Stigma and Silence: Welcome to Abortion in Rural Australia
Women in far-flung Australian towns bear the brunt of outdated abortion laws, often traveling overnight to escape local conservatism and reach abortion clinics. Could telemedicine be the answer?
Illustrations by Ashley Goodall
With a total of 3,062 residents, Tennant Creek is the fifth largest town in Australia's Northern Territory. The closest urban center is Alice Springs, which is six hours away. For a Tennant Creek resident in need of an abortion clinic, that's a long and lonely drive.
Rural Australians make up a third of this country's population, and many have difficulty accessing the services city-dwellers take for granted. That includes abortions, which one in three Australian women will seek in their lifetime. All of which means a huge number of rural Australian women must travel vast distances to terminate an unwanted pregnancy.
Because of this, many have turned to an alternative option: discreet abortion hotlines that involve calling a doctor for a prescription for the abortion pill RU486 (misoprostol), which is then mailed to the patient. On the surface, this form of telemedicine sounds like a neat solution to a vast geographical problem. But the reality is more complex, because abortion in Australia is a knotted mess of incompatible legislation, which varies from state to state.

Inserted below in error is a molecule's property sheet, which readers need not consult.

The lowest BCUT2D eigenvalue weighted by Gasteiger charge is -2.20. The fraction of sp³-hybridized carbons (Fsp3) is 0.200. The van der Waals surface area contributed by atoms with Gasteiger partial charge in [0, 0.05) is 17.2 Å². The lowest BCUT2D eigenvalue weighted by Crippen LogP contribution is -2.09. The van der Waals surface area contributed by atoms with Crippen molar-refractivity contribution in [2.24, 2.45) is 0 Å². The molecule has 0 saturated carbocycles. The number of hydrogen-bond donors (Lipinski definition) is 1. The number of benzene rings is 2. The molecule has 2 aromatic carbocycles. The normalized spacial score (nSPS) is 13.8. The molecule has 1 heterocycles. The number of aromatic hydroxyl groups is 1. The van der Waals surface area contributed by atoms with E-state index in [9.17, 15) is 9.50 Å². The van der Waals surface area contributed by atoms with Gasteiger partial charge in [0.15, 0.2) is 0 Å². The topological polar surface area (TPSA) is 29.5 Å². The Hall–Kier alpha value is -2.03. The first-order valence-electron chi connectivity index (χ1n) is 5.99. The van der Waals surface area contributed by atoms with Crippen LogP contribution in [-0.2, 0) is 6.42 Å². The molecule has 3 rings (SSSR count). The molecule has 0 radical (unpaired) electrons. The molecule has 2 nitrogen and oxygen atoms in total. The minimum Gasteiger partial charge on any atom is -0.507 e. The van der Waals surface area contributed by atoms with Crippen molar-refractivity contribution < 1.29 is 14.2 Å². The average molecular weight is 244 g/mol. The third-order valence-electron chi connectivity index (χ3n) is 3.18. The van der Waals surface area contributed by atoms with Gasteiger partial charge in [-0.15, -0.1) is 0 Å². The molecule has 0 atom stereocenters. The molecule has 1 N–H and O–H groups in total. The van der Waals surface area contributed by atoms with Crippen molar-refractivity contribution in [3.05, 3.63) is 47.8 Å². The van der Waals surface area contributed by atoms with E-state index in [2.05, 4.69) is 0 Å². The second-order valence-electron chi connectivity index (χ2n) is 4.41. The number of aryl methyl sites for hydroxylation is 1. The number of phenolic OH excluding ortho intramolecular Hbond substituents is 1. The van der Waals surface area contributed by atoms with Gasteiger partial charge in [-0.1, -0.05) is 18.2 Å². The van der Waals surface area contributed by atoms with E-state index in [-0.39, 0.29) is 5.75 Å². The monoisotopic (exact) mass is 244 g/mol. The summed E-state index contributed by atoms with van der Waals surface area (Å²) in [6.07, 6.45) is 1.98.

Female doctors were in short supply, which made many abortion-seeking women uncomfortable.
In both Queensland and New South Wales, the termination of a pregnancy is technically a crime for both patients and doctors (although it is rarely prosecuted). In the Northern Territory's remote communities, a surgical abortion is legal up until 14 weeks—but only if two doctors agree that a woman's physical or mental health is endangered by her pregnancy.
As for RU486, it is illegal across the Northern Territory, and only available from hospitals in South Australia, and the Australian Capital Territory (ACT)—which means it isn't possible to receive it in the mail. All this confusing and incompatible legislation has created an unspoken culture of abortion tourism—where women are forced to travel to more liberal states in order to terminate their pregnancies.
Of course, that's a luxury many can't afford. The combined expenses of the procedure, travel, and accommodation can be almost prohibitively expensive. "It's very hard for rural women," says health researcher Frances Doran, who alongside fellow health researcher Julie Hornibrook has published two academic papers on the topic. The duo's chief aim was to identify the barriers to abortion access in rural Australia, which they say is little spoken about.
Most of the women they interviewed for their research had travelled between one and nine hours one way in order to reach an abortion clinic, with many also requiring overnight accommodation. Country towns often have local general practitioners, but their research found female doctors to be in short supply, which made many abortion-seeking women uncomfortable. It was also typical for rural GPs to be conservative, with the influence of religion on their practice palpable.